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Thursday, March 12, 2009

Ghostwriters - Objects In Mirrors Are Closer Than They Appear

Name: Ghostwriters
Album: Objects In Mirrors Are Closer Than They Appear
Year: 1981
Style: Electronic, Ambient
Similar Bands: Residents, Mystic Knights of the Oingo Boingo, Kraftwerk
"One-Word" Review: minimal electro-ambien pop-sketches.
Based Out Of: Philadelphia, Pa
Label: Red Music
Objects In Mirrors Are Closer Than They Appear - Cover & Record
Objects In Mirrors Are Closer Than They Appear - Back & Record

Objects In Mirrors Are Closer Than They Appear (1981)
  1. Sleedermauseman/Reference to ROTA 6:30
  2. Emotional Momentum 3:31
  3. Swizzle 9:49 /
  4. Fix In The Mix 4:07
  5. Moon Chant 1:25
  6. Quark & Quarles 4:40
  7. On/Off 2:23
  8. Tarpit 6:52
Album Rating (1-10): 9.0

Members & Other Bands:
Gino Wong - Exec. Producer
Bill Mauchley - Mixer
Charles Cohen - Producer (Planet Y)
Jeff Cain - Producer

Unknown-ness: I’ve never heard of these guys. From the piano on its side and the duo’s clothing on the cover & back, they look like they are going to be some sort of Hall and Oates type act. I like the imagery on the cover, of only being able to see them in reverse through a mirror. The song titles are different from normal, standard radio pop titles, so perhaps they will stand apart from Hall & Oates.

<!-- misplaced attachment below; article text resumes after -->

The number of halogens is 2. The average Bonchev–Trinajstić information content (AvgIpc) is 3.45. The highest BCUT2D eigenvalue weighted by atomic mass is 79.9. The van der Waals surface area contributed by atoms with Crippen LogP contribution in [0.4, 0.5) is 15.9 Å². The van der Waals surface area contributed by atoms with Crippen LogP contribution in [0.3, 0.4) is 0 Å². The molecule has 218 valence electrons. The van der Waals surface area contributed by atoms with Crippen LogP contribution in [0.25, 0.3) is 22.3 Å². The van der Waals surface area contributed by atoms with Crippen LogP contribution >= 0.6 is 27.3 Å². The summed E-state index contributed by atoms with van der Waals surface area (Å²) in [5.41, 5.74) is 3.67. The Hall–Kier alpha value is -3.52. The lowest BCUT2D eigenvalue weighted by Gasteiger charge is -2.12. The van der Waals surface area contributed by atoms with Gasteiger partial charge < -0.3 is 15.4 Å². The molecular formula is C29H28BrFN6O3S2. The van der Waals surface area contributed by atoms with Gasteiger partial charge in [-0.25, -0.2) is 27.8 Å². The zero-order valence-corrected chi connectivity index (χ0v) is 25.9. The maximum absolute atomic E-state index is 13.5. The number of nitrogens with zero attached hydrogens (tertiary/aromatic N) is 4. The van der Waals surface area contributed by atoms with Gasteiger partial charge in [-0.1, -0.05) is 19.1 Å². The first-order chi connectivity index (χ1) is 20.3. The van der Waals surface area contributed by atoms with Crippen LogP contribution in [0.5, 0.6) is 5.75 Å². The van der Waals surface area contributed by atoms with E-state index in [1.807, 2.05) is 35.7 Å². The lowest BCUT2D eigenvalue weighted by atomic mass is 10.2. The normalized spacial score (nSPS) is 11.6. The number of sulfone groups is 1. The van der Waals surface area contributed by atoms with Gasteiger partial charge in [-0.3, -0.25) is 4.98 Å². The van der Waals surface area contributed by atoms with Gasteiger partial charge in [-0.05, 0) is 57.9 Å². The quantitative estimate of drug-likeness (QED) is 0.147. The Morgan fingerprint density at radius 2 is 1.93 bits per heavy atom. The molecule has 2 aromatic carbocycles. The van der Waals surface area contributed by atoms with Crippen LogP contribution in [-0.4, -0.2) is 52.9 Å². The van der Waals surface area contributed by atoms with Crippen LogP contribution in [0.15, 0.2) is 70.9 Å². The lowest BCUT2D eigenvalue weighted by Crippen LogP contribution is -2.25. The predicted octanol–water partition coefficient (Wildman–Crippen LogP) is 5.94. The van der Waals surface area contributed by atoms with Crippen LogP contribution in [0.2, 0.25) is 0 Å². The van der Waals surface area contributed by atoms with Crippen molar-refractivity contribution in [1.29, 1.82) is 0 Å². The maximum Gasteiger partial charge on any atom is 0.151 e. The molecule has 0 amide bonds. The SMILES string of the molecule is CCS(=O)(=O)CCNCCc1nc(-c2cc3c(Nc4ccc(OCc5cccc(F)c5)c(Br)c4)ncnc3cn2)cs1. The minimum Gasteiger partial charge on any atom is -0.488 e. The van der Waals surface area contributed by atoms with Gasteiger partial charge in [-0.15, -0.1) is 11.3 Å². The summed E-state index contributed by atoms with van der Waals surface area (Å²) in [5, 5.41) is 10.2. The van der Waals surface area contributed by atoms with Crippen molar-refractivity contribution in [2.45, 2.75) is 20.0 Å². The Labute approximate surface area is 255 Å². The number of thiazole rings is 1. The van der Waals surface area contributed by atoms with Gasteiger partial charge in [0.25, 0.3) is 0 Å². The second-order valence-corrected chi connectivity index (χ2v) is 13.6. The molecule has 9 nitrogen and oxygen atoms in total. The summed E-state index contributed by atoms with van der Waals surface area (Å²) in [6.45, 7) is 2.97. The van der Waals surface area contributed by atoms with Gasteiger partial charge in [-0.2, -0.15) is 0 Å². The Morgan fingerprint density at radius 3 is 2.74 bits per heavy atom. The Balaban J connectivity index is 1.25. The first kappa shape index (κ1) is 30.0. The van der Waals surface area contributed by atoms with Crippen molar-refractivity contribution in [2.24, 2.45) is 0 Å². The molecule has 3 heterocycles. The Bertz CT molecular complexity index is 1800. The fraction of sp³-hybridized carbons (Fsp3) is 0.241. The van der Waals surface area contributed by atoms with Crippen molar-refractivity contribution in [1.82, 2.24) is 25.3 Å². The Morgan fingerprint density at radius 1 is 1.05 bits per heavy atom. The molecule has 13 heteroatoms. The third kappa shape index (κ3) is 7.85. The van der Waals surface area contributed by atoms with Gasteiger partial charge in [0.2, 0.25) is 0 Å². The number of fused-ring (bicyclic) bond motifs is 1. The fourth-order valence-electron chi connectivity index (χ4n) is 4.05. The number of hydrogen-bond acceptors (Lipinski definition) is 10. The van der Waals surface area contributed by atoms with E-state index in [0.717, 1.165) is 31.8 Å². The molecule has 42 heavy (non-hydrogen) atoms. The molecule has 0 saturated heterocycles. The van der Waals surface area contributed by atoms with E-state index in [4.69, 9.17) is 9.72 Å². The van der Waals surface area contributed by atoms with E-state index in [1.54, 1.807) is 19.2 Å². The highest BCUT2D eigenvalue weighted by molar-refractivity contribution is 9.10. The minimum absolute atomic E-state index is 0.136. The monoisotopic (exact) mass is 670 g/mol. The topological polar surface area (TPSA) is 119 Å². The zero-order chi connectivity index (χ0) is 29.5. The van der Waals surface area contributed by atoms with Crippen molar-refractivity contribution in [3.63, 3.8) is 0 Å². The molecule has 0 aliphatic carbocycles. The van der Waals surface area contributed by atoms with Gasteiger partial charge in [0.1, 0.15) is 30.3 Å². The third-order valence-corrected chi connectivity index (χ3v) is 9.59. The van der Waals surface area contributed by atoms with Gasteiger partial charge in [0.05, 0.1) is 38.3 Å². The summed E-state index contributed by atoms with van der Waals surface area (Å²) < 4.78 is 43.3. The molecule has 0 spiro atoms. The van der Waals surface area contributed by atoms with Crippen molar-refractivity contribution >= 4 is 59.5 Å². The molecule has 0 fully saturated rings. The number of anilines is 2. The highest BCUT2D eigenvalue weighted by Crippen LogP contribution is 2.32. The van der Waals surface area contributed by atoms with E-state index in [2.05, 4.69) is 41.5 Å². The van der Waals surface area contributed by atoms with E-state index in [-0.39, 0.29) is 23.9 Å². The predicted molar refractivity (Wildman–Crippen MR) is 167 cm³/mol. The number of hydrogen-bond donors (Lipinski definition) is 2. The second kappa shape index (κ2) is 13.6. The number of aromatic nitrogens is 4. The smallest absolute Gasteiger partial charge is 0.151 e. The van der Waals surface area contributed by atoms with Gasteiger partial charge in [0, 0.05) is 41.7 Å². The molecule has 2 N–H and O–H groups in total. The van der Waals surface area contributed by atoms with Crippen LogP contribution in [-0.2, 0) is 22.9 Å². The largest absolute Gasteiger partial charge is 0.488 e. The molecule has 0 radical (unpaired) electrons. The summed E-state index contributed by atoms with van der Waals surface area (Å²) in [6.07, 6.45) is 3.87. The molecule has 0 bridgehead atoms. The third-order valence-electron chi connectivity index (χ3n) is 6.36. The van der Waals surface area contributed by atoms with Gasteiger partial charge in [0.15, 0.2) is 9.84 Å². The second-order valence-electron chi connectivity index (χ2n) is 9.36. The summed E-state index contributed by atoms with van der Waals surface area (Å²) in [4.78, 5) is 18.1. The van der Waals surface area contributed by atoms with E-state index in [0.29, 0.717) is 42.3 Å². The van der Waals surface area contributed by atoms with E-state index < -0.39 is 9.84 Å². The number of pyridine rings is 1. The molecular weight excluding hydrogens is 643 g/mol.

Album Review: “Sleedermauseman/Reference to ROTA” is the first track from the album, and it is a watery, aquatic electro mix of deep, and resonating bell sounds, that reminds me of something between the Residents and Forbidden Zone. Perhaps with the repetitive, driving nature of Kraftwerk, added in too. It even harkens back to the devious spirit of the Spy Hunter theme. Around 3:45, the song changes, perhaps taking on the ROTA section of the song, and a piano element is introduced, putting a dead stop on the music’s momentum, and quieting the track down to single key strokes and a ominous hum. The tinkling becomes slightly more complicated, but it still creates an edge of your seat using minimal sound. The end of the track kills the momentum, or the song would be quite a stand out track. “Emotional Momentum” is next, with a tribal simple drum beat, (almost a heart beat), cricket noises and twittering of electronic effects. As if they are flying by your ears. The liquid bass effect is employed again, and the song slowly builds in complexity, but not in over use of any one effect. There are vocals added which are synthesized and turned around so much that the words are inaudible. “Swizzle” begins with an Atari “Break Out” sound effect repeating over and over while speeding up; which sounds fantastic. It is a little Close Encounters as well. A synthesized flute sound brings a mystical, ethereal feel to it too. After 2 minutes, it transfers into a delightful, pleasant call and response two melody synthesizer mix, while the break out bricks are still clanged with the ball in the background. This is a great mix of ambient sound and electronic toying. The dueling synthesizers are both tuned to have an Asian feel. “Swizzle” is quite an apt name for this track, as it fits perfectly in both the look and sound of the word. The background components of the song grow louder and slowly change and merge into one unified rhythmic beat. There is definitely some creative use of a theremin as well, adding to the catchiness and pop sense ability of the track. The song has each element detracted as the song completely slows down to a stop at the end.